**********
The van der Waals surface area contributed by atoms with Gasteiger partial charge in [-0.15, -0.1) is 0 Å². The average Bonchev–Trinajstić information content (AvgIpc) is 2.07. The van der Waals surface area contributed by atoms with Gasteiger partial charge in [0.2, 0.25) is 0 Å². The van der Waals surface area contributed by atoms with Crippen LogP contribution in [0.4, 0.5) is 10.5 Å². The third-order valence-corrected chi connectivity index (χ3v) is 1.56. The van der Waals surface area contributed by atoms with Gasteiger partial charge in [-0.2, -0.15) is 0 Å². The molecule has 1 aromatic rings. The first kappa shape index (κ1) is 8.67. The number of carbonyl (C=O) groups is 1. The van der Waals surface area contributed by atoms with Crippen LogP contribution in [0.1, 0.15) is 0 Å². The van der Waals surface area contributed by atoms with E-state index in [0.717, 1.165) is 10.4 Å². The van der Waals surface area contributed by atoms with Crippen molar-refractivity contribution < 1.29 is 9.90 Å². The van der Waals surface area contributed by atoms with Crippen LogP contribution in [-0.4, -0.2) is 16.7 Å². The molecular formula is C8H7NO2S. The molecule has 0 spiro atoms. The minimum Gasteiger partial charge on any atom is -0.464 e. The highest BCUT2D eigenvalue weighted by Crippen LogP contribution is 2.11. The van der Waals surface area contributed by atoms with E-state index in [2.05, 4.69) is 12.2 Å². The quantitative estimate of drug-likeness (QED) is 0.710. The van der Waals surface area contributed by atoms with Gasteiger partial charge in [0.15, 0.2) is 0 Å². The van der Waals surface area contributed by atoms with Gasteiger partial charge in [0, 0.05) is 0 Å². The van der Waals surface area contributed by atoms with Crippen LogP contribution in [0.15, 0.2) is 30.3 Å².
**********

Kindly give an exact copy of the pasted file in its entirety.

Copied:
The van der Waals surface area contributed by atoms with Gasteiger partial charge in [-0.15, -0.1) is 0 Å². The average Bonchev–Trinajstić information content (AvgIpc) is 2.07. The van der Waals surface area contributed by atoms with Gasteiger partial charge in [0.2, 0.25) is 0 Å². The van der Waals surface area contributed by atoms with Crippen LogP contribution in [0.4, 0.5) is 10.5 Å². The third-order valence-corrected chi connectivity index (χ3v) is 1.56. The van der Waals surface area contributed by atoms with Gasteiger partial charge in [-0.2, -0.15) is 0 Å². The molecule has 1 aromatic rings. The first kappa shape index (κ1) is 8.67. The number of carbonyl (C=O) groups is 1. The van der Waals surface area contributed by atoms with Crippen LogP contribution in [0.1, 0.15) is 0 Å². The van der Waals surface area contributed by atoms with E-state index in [0.717, 1.165) is 10.4 Å². The van der Waals surface area contributed by atoms with Crippen molar-refractivity contribution < 1.29 is 9.90 Å². The van der Waals surface area contributed by atoms with Crippen LogP contribution in [-0.4, -0.2) is 16.7 Å². The molecular formula is C8H7NO2S. The molecule has 0 spiro atoms. The minimum Gasteiger partial charge on any atom is -0.464 e. The highest BCUT2D eigenvalue weighted by Crippen LogP contribution is 2.11. The van der Waals surface area contributed by atoms with E-state index in [2.05, 4.69) is 12.2 Å². The quantitative estimate of drug-likeness (QED) is 0.710. The van der Waals surface area contributed by atoms with Gasteiger partial charge in [0.15, 0.2) is 0 Å². The van der Waals surface area contributed by atoms with Gasteiger partial charge in [0, 0.05) is 0 Å². The van der Waals surface area contributed by atoms with Crippen LogP contribution in [0.15, 0.2) is 30.3 Å².